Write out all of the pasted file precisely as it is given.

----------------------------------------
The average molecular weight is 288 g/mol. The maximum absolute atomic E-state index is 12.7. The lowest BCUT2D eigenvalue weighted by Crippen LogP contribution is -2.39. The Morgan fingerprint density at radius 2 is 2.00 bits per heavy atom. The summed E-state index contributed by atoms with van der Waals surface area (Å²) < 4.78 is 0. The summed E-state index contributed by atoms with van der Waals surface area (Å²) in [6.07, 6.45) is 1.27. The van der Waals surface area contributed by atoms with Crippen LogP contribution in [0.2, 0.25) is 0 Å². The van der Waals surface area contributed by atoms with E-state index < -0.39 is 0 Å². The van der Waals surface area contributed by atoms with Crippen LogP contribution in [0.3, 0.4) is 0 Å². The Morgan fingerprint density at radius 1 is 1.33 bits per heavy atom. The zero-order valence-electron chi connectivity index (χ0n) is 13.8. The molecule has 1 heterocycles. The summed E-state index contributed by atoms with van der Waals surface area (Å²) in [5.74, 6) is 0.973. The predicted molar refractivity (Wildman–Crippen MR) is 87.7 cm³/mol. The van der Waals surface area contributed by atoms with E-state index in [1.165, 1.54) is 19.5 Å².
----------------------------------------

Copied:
The average molecular weight is 288 g/mol. The maximum absolute atomic E-state index is 12.7. The lowest BCUT2D eigenvalue weighted by Crippen LogP contribution is -2.39. The Morgan fingerprint density at radius 2 is 2.00 bits per heavy atom. The summed E-state index contributed by atoms with van der Waals surface area (Å²) < 4.78 is 0. The summed E-state index contributed by atoms with van der Waals surface area (Å²) in [6.07, 6.45) is 1.27. The van der Waals surface area contributed by atoms with Crippen LogP contribution in [0.2, 0.25) is 0 Å². The van der Waals surface area contributed by atoms with E-state index < -0.39 is 0 Å². The van der Waals surface area contributed by atoms with Crippen LogP contribution in [0.3, 0.4) is 0 Å². The Morgan fingerprint density at radius 1 is 1.33 bits per heavy atom. The zero-order valence-electron chi connectivity index (χ0n) is 13.8. The molecule has 1 heterocycles. The summed E-state index contributed by atoms with van der Waals surface area (Å²) in [5.74, 6) is 0.973. The predicted molar refractivity (Wildman–Crippen MR) is 87.7 cm³/mol. The van der Waals surface area contributed by atoms with E-state index in [1.165, 1.54) is 19.5 Å².